Rwanda’s smooth-bumpy cruise through 2019

Kigali Convention Centre. Photo: Illume Creative Studio

Friday afternoon at exactly 3:24pm, I got a text notification from Rwanda Revenue Authority thanking my little firm for declaring and paying taxes on time; in my heart, I felt warm with self-impression at the fact that as a small taxpayer, I had done my bit to support the government to do its work.

Earlier this year, RRA reported that it had collected the previous term, Rwf1421.7bn which was nearly Rwf30bn above the targeted Rwf1392.1bn.

Compared to other economies on the continent, this is still a small budget given the ambitious development goals.

But thanks to its zero tolerance to corruption, strict accountability and transparent approach to governance, the Rwandan government somehow manages to deliver, to the Rwandan public, champagne on a beer budget. It is something bigger economies with bigger budgets miserably fail at, often delivering beer at the cost of a champagne bottle.

As a result, in Rwanda, you have taxpayers that have full confidence in their government, to put their taxes to good use. In other countries, mistrust reigns and most taxpayers choose to evade paying taxes an attitude reinforced by the belief that the money will be embezzled anyway, by corrupt officials.

It wouldn’t be entirely fallacious to assume that like myself, every taxpayer in Rwanda, small or big, is generally satisfied with how the government has, as the case with past years, used our taxes in 2019; even for critics, there are open indicators all around for them to see.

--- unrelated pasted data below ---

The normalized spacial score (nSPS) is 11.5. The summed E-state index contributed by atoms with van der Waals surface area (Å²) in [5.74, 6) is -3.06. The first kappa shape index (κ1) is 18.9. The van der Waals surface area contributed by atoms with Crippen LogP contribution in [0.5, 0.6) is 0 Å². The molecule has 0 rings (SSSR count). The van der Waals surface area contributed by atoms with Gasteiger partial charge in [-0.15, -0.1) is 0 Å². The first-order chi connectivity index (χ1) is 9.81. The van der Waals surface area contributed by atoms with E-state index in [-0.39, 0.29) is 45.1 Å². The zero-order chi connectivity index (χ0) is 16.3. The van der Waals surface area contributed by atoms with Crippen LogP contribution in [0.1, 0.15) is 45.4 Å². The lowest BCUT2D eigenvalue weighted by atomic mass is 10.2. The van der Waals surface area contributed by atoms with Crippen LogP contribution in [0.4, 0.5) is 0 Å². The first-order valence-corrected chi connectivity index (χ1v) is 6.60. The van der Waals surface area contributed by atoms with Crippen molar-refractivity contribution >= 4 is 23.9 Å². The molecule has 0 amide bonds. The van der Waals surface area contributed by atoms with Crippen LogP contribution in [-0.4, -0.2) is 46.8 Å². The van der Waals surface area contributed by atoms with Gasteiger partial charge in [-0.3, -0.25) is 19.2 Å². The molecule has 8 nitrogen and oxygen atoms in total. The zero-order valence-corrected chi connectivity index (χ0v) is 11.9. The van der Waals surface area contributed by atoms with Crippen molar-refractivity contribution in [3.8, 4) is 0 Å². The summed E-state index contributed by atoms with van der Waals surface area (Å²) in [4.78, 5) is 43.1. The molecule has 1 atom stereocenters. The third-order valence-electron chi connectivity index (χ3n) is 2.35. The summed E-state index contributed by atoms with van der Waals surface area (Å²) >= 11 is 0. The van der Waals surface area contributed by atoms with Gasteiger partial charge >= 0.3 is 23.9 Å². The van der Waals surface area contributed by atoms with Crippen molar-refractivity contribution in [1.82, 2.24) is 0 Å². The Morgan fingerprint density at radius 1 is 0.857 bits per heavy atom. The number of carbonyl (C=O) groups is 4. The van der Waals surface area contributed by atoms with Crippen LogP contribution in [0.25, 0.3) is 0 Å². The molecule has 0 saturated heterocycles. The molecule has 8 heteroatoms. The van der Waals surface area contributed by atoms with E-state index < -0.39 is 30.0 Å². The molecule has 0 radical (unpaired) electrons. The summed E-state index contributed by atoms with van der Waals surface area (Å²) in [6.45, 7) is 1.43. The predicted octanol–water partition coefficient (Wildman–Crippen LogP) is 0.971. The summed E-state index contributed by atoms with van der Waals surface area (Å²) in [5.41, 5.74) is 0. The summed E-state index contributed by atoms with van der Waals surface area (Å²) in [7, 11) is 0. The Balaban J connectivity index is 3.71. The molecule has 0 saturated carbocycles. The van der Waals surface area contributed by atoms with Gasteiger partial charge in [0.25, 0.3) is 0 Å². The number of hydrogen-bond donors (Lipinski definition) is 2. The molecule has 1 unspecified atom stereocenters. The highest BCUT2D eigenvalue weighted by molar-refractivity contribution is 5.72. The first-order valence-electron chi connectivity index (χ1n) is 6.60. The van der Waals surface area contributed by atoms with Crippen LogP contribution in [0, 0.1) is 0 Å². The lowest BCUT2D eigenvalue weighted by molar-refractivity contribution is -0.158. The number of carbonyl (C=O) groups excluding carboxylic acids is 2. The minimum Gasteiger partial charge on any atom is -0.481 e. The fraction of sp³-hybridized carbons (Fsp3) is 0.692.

Kigali, where most taxpayers work and reside has been well maintained throughout the year with smooth and clean streets that continue to inspire a lot of positive commentaries, especially from first-time visitors, citing it as Africa’s cleanest, most organised and beautiful city.

Despite our electricity generation limitations, street lights have worked full-time throughout the year, keeping the city well illuminated and reducing dark spots which tend to foster crime in most cities; as a result, Kigali’s record of being Africa’s safest city was not threatened at all.

A couple of new streets have been added, a monument has been unveiled, a state of the art sports facility was opened, the skyline welcomed new high-rise buildings and dozens of international events were successfully hosted; the economy remained resilient and robust throughout the year.

The Rwanda Franc might have ceded some ground to the American dollar but it still remains a sound and reliable currency in the market, compared to others elsewhere, thanks to the Central Bank which has successfully battled inflation movements across the year, in spite of challenges in food production. 

It is easy to take for granted what taxpayers have in Kigali and Rwanda, generally, until you visit some of the other countries’ cities on this continent, immediately, you feel like the luckiest taxpayer in the world. 

Within the region, it was a mixed bag for Rwanda. The best highlight for me, has been the warming relations between Kigali and Kinshasa since January 2019, when Félix Antoine TshisekediTshilombo assumed the Presidency in DR Congo.

President Tshisekedi appears to be genuinely committed towards a stable Great Lakes Region and his willingness to place DRC at the vanguard of that effort has been visible in his dealings with Rwanda.

On the East African Community front, Rwanda has maintained good relations with neighbours with the exception of the ongoing challenges with Uganda where incidents of arbitrary arrest and torture of Rwandans as well as harboring forces with a negative agenda against Rwanda, have bruised ties.

On the international front, brand Rwanda continued to shine, thanks to strategic marketing initiatives by the Rwanda Development Board which has just followed-up the market shaking deal with Arsenal with yet another sporting giant, France’s PSG, helping raise global awareness on the country’s tourism and investment potential.

Rwanda’s public civil servants should go into the end of year’s festivities feeling happy, knowing that they have delivered well for the Rwandan public, in 2019. But more work awaits them come 2020 which will mark the end of one development era (Vision 2020) and the beginning of another, Vision 2050.

editor@newtimesrwanda.com

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